A soft, slow, sopping morning requires coffee. It requires coffee and an almond bear claw.
The almond bear claw requires a place that makes it. And a place to eat it where you can sit by the window and look out on the rain falling over Brown Line commuters, a smatter of brave joggers and the short-haired woman stepping into a car that still had dealer plates and a window sticker saying “$2999.”
The coffee requires another sip.
Dinkel’s on Lincoln has all these things. It has early-morning sleepy workers who still smile freshly despite the time and rain calling for naps all around. It has a seep of music overhead, that early style of semi-rock-n-roll you picture only sung by women in chiffon and men in plaid tuxedos. It has a café to the side where you can look on the mix of new and old that makes Lincoln Avenue.
Here’s a bar advertising its Facebook page. Here’s an aging, careless neon sign half-flickering for a drug store you just know has been there since your parents were children. Here’s a Thai joint. Here’s a building with intricate, ornate surfacing from a time when people really cared about how things looked.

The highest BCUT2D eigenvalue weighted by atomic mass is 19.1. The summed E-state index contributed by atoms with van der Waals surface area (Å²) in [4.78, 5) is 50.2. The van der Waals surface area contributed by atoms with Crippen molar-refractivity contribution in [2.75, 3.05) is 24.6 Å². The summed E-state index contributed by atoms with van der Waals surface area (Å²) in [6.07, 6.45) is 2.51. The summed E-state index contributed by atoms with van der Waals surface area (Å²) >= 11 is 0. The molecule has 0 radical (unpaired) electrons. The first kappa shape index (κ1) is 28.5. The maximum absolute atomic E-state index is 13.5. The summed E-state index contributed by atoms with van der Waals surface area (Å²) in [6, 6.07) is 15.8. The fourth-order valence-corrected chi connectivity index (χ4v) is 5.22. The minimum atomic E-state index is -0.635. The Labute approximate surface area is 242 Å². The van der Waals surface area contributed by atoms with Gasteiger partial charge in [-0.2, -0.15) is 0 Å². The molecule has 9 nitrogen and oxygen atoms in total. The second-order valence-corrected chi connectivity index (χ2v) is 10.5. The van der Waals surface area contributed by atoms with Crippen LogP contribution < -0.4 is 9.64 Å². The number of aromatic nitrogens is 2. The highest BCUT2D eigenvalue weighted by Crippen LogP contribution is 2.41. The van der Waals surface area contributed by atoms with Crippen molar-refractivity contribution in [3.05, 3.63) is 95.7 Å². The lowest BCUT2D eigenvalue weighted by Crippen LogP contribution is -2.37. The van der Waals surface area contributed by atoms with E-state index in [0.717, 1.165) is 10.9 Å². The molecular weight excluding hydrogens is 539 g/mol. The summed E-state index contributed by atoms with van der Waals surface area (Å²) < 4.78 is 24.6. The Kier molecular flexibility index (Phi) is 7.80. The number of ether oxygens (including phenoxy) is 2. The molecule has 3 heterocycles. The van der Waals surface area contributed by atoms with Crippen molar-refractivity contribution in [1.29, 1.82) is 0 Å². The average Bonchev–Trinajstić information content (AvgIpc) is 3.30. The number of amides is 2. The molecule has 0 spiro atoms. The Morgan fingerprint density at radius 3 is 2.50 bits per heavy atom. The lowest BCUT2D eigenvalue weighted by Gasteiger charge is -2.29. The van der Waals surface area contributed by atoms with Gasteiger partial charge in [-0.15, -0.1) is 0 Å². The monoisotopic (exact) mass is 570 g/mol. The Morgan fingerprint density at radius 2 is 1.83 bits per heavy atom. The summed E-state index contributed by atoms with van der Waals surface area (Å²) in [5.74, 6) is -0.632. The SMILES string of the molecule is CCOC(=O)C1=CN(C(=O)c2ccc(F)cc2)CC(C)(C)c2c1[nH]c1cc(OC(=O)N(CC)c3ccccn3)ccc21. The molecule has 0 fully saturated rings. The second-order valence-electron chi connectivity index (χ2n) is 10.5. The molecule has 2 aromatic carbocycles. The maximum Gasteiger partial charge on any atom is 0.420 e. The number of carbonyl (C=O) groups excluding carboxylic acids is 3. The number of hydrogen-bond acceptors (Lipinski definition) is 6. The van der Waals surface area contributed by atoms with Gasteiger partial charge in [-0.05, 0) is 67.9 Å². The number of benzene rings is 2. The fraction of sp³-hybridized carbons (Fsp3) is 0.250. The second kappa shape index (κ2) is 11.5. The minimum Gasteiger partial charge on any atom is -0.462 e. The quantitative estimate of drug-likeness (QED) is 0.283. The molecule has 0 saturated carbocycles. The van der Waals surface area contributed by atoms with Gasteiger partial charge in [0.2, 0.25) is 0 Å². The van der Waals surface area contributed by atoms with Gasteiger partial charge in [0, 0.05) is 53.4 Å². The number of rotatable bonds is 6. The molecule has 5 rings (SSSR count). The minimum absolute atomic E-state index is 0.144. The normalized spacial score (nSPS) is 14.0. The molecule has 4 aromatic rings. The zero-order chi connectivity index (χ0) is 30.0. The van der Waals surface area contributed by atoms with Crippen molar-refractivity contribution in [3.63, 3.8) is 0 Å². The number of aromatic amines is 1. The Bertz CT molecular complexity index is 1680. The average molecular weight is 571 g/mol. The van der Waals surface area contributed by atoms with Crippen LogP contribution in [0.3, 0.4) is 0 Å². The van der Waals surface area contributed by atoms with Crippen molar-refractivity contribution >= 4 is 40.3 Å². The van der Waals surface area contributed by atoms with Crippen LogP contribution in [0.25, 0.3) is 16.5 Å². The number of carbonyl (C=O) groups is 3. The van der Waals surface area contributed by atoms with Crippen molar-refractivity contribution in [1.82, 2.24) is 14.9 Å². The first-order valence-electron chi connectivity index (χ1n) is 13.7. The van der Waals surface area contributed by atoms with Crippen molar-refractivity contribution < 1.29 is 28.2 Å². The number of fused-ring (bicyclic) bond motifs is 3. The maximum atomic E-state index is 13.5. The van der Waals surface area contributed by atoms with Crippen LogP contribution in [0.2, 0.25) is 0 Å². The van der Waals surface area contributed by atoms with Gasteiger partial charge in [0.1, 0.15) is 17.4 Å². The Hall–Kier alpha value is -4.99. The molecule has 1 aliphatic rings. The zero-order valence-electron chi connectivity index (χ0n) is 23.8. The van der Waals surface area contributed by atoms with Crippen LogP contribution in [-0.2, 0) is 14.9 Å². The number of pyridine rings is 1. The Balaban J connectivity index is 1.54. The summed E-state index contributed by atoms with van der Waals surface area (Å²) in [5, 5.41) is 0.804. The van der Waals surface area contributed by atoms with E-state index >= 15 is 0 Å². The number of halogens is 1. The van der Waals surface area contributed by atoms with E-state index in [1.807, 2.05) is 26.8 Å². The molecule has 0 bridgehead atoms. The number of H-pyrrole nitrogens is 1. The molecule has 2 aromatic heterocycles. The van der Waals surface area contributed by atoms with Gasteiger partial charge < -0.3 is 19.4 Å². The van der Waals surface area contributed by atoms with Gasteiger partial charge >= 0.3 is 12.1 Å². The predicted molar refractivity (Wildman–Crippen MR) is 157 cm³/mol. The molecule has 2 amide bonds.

A young man in a tie stops outside the window to look at the display of wedding cakes. He hurries on to his work.
Dinkel’s is old. It started in 1922 and that’s mostly what you hear about it. You don’t hear about the soft give of the bear claw in your mouth or the smell of the morning kolackys. You don’t hear about the little chatter behind you of the grumpy middle-aged couple slowly won over by the warmth of coffee on a wet, cold September day.
You don’t hear about “Mr. Sandman” trickling overhead.
It’s an accomplishment to be this old. The Starbucks a few doors over won’t ever have that chance, coffee-god willing.
But the real accomplishment is the almond on the bear claw. It’s the warm cardboard holding the cup of Metropolis. The accomplishment is the soft music and the window and being an inviting, cozy place on a soft, slow, sopping morning.